“It’s one thing to have companies come out of the woodwork with great ideas, but we also need the investors to not call the menopause market a niche market. It actually affects more than 1 billion women.”

While funding for female entrepreneurs has been a long-term issue, a March report by JP Morgan on female-led businesses in APAC showed cause for optimism: women-powered businesses attracted US$41 million per round of funding in 2021, a fourfold increase from US$10 million per round in 2017.

Still, out of the region’s 15,000 high-growth companies, fewer than 6 per cent were led by women.

In 2022, the global femtech market accounted for US$37.39 billion, according to a report by the Business Research Company. The market is expected to chart 15 per cent compound annual growth to hit US$68.9 billion in 2027.

Yoona Min, founder of Yverest.

The research firm has mapped more than 1,800 femtech companies in over 75 countries, compared to 470 in 2015.

But founders still find plenty of challenges in their way.

Yoona Min, founder of Hong Kong’s first home-grown female sex-toy brand, Yverest, said no one really knew what femtech was when she started in 2020. Due to the nature of her products, she was unable to place advertisements on social media, hindering outreach.

“My goal of starting a femtech company focusing on sexual wellness is not just for business, but to change the perception of this new-found industry,” she said. “That’s the hard part, because no one else in Hong Kong has really done it before.”

Dr Choi of Women X has struggled to find female scientists to join her team, which she believes would help the male scientists she has hired.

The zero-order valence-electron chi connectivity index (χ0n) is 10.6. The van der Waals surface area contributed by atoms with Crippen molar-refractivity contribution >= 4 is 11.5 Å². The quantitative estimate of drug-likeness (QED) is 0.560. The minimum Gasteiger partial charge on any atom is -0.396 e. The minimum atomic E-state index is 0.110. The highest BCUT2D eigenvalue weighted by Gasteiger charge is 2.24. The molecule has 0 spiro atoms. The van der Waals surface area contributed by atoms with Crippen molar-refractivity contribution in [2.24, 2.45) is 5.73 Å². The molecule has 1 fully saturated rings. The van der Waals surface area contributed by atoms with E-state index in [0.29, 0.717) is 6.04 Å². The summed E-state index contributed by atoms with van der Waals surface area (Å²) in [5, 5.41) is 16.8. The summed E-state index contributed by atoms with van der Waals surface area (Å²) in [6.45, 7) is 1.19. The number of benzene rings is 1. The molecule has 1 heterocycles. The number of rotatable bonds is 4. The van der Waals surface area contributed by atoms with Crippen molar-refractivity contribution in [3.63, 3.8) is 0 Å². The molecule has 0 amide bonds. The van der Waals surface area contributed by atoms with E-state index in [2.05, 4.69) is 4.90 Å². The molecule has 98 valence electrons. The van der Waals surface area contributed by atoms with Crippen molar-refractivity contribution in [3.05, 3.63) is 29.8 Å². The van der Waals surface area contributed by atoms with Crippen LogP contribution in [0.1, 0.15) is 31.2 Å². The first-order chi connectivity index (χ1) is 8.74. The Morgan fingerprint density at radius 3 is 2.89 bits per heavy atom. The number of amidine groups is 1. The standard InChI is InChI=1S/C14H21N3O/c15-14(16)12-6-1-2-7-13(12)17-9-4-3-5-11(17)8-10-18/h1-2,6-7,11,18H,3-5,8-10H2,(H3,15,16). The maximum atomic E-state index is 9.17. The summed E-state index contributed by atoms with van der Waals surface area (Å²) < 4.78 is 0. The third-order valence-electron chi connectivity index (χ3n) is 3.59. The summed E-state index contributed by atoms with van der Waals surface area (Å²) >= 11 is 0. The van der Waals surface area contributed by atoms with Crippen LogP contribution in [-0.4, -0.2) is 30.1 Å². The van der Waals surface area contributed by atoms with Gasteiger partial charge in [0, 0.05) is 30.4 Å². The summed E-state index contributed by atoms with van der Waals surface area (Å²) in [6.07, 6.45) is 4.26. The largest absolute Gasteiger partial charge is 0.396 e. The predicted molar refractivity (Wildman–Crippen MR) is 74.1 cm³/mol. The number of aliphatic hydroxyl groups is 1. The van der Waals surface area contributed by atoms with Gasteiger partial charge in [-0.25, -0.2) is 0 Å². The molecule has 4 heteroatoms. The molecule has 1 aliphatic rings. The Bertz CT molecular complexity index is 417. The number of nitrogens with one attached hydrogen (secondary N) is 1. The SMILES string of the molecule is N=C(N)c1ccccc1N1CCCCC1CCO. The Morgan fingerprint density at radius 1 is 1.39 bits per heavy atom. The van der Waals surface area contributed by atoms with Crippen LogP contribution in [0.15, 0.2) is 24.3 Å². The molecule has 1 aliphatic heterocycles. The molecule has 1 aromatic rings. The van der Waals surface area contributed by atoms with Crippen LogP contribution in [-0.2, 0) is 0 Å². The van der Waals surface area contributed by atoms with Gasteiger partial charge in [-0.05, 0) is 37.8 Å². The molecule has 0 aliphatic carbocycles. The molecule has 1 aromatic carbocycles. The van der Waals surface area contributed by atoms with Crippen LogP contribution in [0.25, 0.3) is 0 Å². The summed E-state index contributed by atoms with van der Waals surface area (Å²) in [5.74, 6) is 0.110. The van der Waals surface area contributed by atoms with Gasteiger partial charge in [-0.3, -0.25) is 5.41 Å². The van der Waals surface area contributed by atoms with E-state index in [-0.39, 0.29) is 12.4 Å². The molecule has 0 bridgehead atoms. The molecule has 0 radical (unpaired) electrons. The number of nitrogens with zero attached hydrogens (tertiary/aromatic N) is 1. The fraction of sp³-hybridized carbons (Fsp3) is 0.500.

“It’s very hard for male scientists to understand the special designs and materials required for a sanitary pad,” Choi said. “I’ve been searching for several years and I just couldn’t find anyone.”

The current scene in Hong Kong remains fragmented, with individual female entrepreneurs trying to set up their own businesses without proper mentorship or community support.

That is why Steinebach, the former general manager of Visa in Hong Kong, decided to leave her post after four years to set up her own company, FemTechFuture, to grow the burgeoning scene.

On top of being an adviser investing in femtech companies, the 52-year-old aims to educate investors, venture-capital funds, family offices and philanthropy organizations on why investing in femtech and women’s health is good for the economy.

Despite difficulties, founders remain optimistic about Hong Kong’s market potential, as the cosmopolitan city is more open than some other cultures in Asia to breaking taboos.

“The pandemic caused a boom in the sex toy industry,” said Min of Yverest. “Now there are more conversations surrounding female wellness and more women are talking about it.”

Looking ahead, Steinebach sees potential for femtech to explore how the Web3 space can support better healthcare solutions, especially when the sector is an area of development for the local government.

“Using gamification for sex education, and teaching people about consent, for example, Hong Kong can be at the forefront of shaping the thinking about physical, mental and sexual well-being in Web3,” she said.

Despite a slow start in Hong Kong, femtech ventures have massive opportunities to close the gap between supply and demand.

“2023 is the year for Femtech,” Steinebach said. “I do feel there is some really good momentum. It’s still very hard for companies around the world, particularly in Asia, to get funding. But it is a really big business opportunity to invest in. Asia is lagging behind, but it’s going to catch up very, very quickly.”